US District Court Judge Douglas Rayes Monday blocked Arizona’s “personhood” law from taking effect. Rayes found the law was too vague, making it likely that plaintiffs will win their case, justifying his injunctive order until the case is settled.
Arizona’s “personhood” law was passed in 2021 and states:
The laws of this state shall be interpreted and construed to acknowledge, on behalf of an unborn child at every stage of development, all rights, privileges and immunities available to other persons, citizens and residents of this state, subject only to the constitution of the United States and decisional interpretations thereof by the United States supreme court.
The key language being challenged is the word “acknowledged,” which plaintiffs claim is too vague.
Plaintiffs in the case include the Center for Reproductive Rights, the American Civil Liberties Union (ACLU) of Arizona, the Arizona Medical Association, the Arizona National Council of Jewish Women, Arizona NOW, and two abortion providers, Dr. Paul Isaacson and Dr. Eric Reuss. Both Isaacson and Reuss claim the law is too vague and, as a result, they have stopped any abortion care altogether.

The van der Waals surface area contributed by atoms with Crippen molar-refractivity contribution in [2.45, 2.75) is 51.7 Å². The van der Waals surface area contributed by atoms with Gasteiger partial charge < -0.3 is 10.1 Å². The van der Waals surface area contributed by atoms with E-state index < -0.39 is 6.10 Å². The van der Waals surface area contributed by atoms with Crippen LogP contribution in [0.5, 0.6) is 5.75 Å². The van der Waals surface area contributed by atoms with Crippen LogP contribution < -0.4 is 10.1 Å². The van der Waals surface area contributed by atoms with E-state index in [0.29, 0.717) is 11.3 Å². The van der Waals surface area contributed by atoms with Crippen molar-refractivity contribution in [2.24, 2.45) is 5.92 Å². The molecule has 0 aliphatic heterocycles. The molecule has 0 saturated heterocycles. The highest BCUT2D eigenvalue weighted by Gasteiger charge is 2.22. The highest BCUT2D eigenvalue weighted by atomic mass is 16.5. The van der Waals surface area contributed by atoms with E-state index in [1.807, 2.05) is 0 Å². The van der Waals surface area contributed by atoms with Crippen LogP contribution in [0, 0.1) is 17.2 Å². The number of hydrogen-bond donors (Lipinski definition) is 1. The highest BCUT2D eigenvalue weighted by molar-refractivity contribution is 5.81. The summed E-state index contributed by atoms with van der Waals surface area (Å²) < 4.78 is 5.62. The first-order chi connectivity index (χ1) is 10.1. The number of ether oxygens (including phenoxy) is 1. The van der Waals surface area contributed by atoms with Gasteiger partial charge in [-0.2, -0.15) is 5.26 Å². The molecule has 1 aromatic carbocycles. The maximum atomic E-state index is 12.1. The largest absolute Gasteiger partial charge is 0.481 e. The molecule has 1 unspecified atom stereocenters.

The order states, “[t]o the extent Plaintiffs are forced to hypothesize about ways in which their conduct might violate statutes if those statutes are interpreted and construed to acknowledge the equal rights of the unborn, it is precisely because the [Interpretation Policy] puts them at the mercy of the State’s discretion, in violation of their due process rights.”
The court concluded that the due to the “unconstitutional vagueness” of the word “acknowledge,” the plaintiffs had a strong likelihood of prevailing, making an emergency injunction appropriate until the case has been heard. This order only affects the “personhood” law and not the other abortion laws on Arizona’s books.
Civia Tamarkin, President of National Council of Jewish Women Arizona (one of the plaintiffs) celebrated the decision, saying, “It is a relief that Arizona’s personhood law has been blocked today. We are determined to fight the oppression and hypocrisy of laws that would grant constitutional rights to a developing fetus by denying them to the person carrying it.”
The Arizona State Attorney General’s office stated that the injunctive order “was based on an interpretation of Arizona law that our office did not agree with, and we are carefully considering our next steps.”